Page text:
Wednesday, February 16, 2011

Getting Past Pediatric Judaism

 a month or two ago, I read an article by Anna Solomon. In it, she describes her discomfort with her own child's comfortable connection with Judaism:

I began to feel uneasy. It was a familiar unease, one I'd felt last Halloween when Sylvie, dressed as a ladybug, ran through the streets of Park Slope pumping her fist in the air and shouting, "Shabbat Shalom!" I'd felt it at her naming, when instead of fussing at the foot-dipping ritual we weren't entirely comfortable with ourselves, she giggled and cooed.

Sometimes I feel it when we make Shabbat at home, often with guests, who seem either amazed or bemused as Sylvie sings every word of the Hebrew blessings with us before exuberantly yanking the cover off the challah.

Why the discomfort? Solomon isn't sure. It might be simple embarrassment about her own lack of knowledge, or own religiosity. It might be a kind of jealousy—a yearning for the relationship with Judaism which she had as a child, but now only sees in her own daughter, not herself. But, in the end, she realizes that figuring out why she is uncomfortable when not be the most important thing. The most important thing might be becoming more comfortable, herself, and that probably means getting involved in Judaism, not just thinking about it:

What if we were to go as ourselves–-doubtful yet yearning, fearful yet proud – and try to see through Sylvie's eyes? Maybe we would rediscover, at the root of our ambivalence, a simple curiosity. We might remember how much we still don't know. We might even learn something, like the Jews at Mount Sinai, who accepted the Torah before they had a clue what it meant. "We will do," they said, and then, "we will understand."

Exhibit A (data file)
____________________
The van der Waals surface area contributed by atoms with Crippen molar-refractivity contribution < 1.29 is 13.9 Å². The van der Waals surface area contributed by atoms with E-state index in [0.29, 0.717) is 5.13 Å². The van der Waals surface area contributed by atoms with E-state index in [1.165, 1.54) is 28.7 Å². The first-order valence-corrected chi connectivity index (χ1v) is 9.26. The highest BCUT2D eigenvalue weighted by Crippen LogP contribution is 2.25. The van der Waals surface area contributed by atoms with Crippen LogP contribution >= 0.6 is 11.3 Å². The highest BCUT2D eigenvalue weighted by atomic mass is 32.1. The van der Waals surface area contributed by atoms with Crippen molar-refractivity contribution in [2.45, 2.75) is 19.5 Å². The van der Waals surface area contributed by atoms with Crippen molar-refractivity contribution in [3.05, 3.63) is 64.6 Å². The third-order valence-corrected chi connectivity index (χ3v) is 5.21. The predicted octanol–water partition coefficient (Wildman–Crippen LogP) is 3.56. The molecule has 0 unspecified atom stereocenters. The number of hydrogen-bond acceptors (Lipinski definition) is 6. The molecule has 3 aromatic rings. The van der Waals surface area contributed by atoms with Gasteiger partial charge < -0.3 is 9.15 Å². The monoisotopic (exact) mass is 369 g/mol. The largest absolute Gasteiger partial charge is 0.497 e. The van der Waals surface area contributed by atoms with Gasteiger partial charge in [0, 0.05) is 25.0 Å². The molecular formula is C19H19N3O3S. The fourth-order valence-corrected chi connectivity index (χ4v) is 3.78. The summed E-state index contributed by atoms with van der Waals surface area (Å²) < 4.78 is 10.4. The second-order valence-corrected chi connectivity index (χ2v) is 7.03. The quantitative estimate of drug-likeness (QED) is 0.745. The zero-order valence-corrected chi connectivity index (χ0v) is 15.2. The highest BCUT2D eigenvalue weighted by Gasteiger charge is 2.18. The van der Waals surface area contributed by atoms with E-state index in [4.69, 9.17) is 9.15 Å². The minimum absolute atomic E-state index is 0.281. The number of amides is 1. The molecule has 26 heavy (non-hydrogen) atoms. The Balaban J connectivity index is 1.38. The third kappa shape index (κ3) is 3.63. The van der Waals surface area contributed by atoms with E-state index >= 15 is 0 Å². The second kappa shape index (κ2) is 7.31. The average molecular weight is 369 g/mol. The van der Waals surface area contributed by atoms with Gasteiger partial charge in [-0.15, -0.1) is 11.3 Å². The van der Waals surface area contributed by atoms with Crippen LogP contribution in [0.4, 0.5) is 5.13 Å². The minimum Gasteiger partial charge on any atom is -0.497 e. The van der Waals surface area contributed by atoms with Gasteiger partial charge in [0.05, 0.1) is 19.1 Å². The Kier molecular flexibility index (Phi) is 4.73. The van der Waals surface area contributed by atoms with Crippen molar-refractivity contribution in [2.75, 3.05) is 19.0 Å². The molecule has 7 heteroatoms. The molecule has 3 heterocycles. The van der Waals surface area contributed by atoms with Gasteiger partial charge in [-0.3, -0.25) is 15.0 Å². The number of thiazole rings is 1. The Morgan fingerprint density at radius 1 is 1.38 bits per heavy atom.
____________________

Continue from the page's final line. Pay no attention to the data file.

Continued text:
It would be, as all parenting is, an interesting experiment. It would mean taking the radical step of worrying less about Sylvie and more about us.

I love that last sentence. I've often thought (and this isn't exactly an original thought) that if I could magically do one thing that would improve the religious lives of Jews, it would be to get them to focus less on their children, and more on themselves. So much of synagogue life is focused on the children. Religious school drives both membership (if and when people join) and programming (what we do, and when). Services are often structured around the needs of the children, not around spiritual needs of the parents. And so on. It creates a kind of “Pediatric Judaism” which gives the impression that Judaism, at its core, is really for kids. That couldn't be further from the truth.

Judaism is very much for adults. Of course, we have to make it available for the kids, as well. But, that's secondary. Judaism, at its best, is much too complicated for kids. It involves philosophy. Serious, inward inquiry. Self-sacrifice. Questioning and seeking, while acknowledging that the answers will probably never be found, at least not in final form. That's all hard stuff--not exactly kindergarten-level, you know? It's a well known irony that many Jewish families stop their synagogue involvement at exactly the moment when the kids begin to be able to appreciate Judaism on a more mature level. It's as if we get involved with a sport, and quit just as the training ends, and the season begins. It doesn't sound like much fun that way, and it's no surprise that people are often dissatisfied with their religious experience; they missed the good part.

So, if you're one of those Jewish parents (and, as usual, this probably applies to non-Jews, as well, but what do I know about that?) Who feels as if their own Jewish education was sorely lacking, you pretty much have two options. Repeat the patterns of the past—give your kids essentially the same Jewish education that you had, and probably watch them have the same, mostly unfulfilling, experience. Or, break the cycle. Attend a class. Download a podcast. Read a book. Do something to stimulate your own Jewish mind, and your own Jewish life. You may well find that it makes your Jewish life better, and your kids as well.

Pirke Avot teaches that if we study, then our children will grow up to study. If we only tell our children to study, then they'll grow up to tell their children to study, and no more. That was almost 2000 years ago. Some things don't change, I guess…

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